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Knowledge Base/CSTE

CSTE CBOK2006 목차

by 코드네임피터 2017. 1. 23.



[Introduction to the CSTE Program]

Intro.1. Software Certification Overview 

Intro.1.1. Contact Us 

Intro.1.2. Program History 

Intro.1.3. Why Become Certified? 

Intro.1.4. Benefits of Becoming a CSTE 

Intro.1.4.1. Value Provided to the Profession 

Intro.1.4.2. Value Provided to the Individual 

Intro.1.4.3. Value Provided to the Employer 

Intro.1.4.4. How to Improve Testing Effectiveness Through CSTE Certification 

Intro.2. Meeting the CSTE Qualifications 

Intro.2.1. Prerequisites for Candidacy 

Intro.2.1.1. Educational and Professional Prerequisites 

Intro.2.1.2. Non-U.S. Prerequisites 

Intro.2.1.3. Expectations of the CSTE 

Intro.2.2. Code of Ethics 

Intro.2.2.1. Purpose 

Intro.2.2.2. Responsibility 

Intro.2.2.3. Professional Code of Conduct 

Intro.2.2.4. Grounds for Decertification 

Intro.2.3. Submitting the Initial Application 

Intro.2.3.1. Correcting Application Errors 

Intro.2.3.2. Submitting Application Changes 

Intro.2.4. Application-Examination Eligibility Requirements 

Intro.2.4.1. Filing a Retake Application 

Intro.3. Arranging to Sit and Take the Examination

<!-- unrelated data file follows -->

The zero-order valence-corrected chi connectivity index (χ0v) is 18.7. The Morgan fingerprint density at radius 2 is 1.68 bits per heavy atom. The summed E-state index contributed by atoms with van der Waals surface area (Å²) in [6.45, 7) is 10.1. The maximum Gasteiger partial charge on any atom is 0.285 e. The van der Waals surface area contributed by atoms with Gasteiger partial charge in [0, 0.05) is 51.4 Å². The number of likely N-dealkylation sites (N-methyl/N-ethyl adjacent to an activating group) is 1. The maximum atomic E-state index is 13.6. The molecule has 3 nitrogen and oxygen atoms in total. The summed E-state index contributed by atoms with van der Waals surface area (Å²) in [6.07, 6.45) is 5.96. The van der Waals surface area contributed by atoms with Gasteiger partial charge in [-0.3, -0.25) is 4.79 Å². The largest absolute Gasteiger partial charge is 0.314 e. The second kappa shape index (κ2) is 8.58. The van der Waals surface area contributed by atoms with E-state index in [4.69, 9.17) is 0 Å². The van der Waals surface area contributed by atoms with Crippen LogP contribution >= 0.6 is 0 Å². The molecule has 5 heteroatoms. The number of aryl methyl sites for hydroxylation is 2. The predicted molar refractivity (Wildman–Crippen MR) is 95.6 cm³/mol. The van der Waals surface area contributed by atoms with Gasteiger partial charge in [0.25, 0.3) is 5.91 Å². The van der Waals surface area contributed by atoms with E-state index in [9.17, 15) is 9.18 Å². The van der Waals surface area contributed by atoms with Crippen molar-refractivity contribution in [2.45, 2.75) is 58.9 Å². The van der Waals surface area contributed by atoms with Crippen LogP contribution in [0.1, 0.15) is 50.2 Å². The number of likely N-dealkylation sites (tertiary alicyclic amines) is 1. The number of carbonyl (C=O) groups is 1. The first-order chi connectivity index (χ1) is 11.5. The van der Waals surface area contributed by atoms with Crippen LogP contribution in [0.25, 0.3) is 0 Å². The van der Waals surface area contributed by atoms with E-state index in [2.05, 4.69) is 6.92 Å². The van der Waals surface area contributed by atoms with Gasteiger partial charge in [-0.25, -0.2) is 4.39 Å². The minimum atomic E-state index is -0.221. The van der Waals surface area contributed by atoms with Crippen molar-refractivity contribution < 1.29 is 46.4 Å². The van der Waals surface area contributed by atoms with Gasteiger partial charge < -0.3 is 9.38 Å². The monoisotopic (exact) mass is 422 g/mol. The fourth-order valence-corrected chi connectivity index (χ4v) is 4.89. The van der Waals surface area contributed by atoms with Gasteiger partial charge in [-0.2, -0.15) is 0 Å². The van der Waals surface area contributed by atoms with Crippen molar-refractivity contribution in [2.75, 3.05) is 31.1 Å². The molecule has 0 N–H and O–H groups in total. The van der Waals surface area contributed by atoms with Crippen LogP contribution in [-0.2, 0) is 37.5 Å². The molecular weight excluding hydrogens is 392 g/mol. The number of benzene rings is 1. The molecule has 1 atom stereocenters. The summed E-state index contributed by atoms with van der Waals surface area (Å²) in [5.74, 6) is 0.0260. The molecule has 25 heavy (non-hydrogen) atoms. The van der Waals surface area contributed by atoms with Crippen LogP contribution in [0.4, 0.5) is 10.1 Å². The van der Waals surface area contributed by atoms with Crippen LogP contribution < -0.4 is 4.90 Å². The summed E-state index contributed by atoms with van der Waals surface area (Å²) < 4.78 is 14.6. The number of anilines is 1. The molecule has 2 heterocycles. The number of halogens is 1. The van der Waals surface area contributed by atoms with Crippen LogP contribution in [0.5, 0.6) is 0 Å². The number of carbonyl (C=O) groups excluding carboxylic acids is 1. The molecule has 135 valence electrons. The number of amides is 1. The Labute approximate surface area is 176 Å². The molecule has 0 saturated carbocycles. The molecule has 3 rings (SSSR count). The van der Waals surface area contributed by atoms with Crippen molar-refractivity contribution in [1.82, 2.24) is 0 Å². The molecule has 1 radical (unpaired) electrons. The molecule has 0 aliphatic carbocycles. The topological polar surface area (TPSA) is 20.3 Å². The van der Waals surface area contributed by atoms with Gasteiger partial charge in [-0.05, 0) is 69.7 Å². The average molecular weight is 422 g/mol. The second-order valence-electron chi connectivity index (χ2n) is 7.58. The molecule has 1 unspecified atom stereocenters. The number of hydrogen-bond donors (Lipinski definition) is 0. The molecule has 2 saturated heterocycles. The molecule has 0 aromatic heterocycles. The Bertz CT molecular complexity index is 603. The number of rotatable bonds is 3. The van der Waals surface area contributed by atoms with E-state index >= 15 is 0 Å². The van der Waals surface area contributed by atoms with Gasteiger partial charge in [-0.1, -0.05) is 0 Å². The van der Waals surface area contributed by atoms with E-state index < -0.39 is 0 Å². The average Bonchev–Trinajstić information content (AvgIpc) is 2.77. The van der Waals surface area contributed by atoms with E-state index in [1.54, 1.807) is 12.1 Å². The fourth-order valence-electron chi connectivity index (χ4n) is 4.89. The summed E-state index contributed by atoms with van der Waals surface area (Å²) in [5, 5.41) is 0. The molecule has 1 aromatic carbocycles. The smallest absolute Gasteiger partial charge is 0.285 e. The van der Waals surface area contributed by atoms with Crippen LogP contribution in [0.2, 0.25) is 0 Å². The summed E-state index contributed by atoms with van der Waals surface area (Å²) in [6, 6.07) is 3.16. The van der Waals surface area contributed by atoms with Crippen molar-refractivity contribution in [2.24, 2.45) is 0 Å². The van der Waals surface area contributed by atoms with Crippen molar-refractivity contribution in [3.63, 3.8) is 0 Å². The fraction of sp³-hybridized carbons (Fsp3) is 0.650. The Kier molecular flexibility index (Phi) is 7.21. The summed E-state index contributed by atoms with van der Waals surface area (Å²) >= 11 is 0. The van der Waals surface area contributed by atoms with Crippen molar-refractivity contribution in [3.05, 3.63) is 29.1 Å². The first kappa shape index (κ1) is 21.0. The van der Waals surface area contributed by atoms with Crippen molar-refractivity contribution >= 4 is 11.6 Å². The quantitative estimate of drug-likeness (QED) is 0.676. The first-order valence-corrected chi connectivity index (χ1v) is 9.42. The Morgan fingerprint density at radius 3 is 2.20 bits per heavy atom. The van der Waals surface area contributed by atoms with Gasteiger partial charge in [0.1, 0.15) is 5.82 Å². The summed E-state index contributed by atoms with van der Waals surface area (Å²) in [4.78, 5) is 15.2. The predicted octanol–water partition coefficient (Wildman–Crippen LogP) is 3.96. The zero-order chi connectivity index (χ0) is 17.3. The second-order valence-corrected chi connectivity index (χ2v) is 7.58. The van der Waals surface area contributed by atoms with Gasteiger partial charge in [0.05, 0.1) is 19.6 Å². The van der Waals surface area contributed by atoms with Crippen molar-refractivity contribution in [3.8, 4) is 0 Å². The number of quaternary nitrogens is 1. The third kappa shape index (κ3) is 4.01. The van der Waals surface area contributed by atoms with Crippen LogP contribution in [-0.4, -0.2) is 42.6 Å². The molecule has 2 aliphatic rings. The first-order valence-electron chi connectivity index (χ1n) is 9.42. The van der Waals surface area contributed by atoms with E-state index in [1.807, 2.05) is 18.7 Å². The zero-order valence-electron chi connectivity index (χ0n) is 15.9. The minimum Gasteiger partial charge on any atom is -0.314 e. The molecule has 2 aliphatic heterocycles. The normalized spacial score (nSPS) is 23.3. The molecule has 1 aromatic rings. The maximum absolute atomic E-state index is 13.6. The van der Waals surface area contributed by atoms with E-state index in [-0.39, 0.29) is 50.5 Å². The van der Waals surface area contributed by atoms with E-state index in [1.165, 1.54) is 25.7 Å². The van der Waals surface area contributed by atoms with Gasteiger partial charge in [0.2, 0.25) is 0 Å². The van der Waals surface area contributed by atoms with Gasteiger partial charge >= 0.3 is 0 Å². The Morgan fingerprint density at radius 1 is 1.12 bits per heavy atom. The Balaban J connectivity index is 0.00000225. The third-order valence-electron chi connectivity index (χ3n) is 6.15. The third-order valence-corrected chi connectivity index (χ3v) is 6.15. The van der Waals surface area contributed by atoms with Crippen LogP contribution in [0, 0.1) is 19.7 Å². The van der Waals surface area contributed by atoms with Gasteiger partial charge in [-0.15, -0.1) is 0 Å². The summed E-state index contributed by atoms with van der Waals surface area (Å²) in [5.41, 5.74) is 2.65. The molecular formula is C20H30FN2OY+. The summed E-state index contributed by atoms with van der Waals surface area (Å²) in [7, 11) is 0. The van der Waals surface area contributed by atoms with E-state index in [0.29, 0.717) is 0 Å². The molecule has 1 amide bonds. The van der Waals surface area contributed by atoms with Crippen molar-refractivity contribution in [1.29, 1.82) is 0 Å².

Intro.3.1. Scheduling to Take the Examination 

Intro.3.1.1. Rescheduling the Examination Sitting 

Intro.3.2. Receiving the Confirmation Letter 

Intro.3.3. Checking Examination Arrangements 

Intro.3.4. Arriving at the Examination Site 

Intro.3.4.1. No-shows 

Intro.4. How to Maintain Competency and Improve Value 

Intro.4.1. Continuing Professional Education 

Intro.4.2. Advanced CSTE Designations 

Intro.4.2.1. What is the Certification Competency Emphasis? 

Intro.5. Assess Your CSTE 2006 CBOK Competency 

Intro.5.1. Complete the CSTE Skill Assessment Worksheet 

Intro.5.2. Calculate Your CSTE CBOK Competency Rating 

Intro.6. Understand the Key Principles Incorporated Into the Examination 

Intro.7. Review the List of References 

Intro.8. Initiate a Self-Study Program 

Intro.9. Take the Sample Examination 


[CSTE 2006 Skill Assessment Worksheet]

. Assess Your Skills against the CSTE 2006 CBOK

. Skill Category 1 – Software Testing Principles and Concepts

. Skill Category 2 – Building the Test Environment 

. Skill Category 3 – Managing the Test Project 

. Skill Category 4 – Test Planning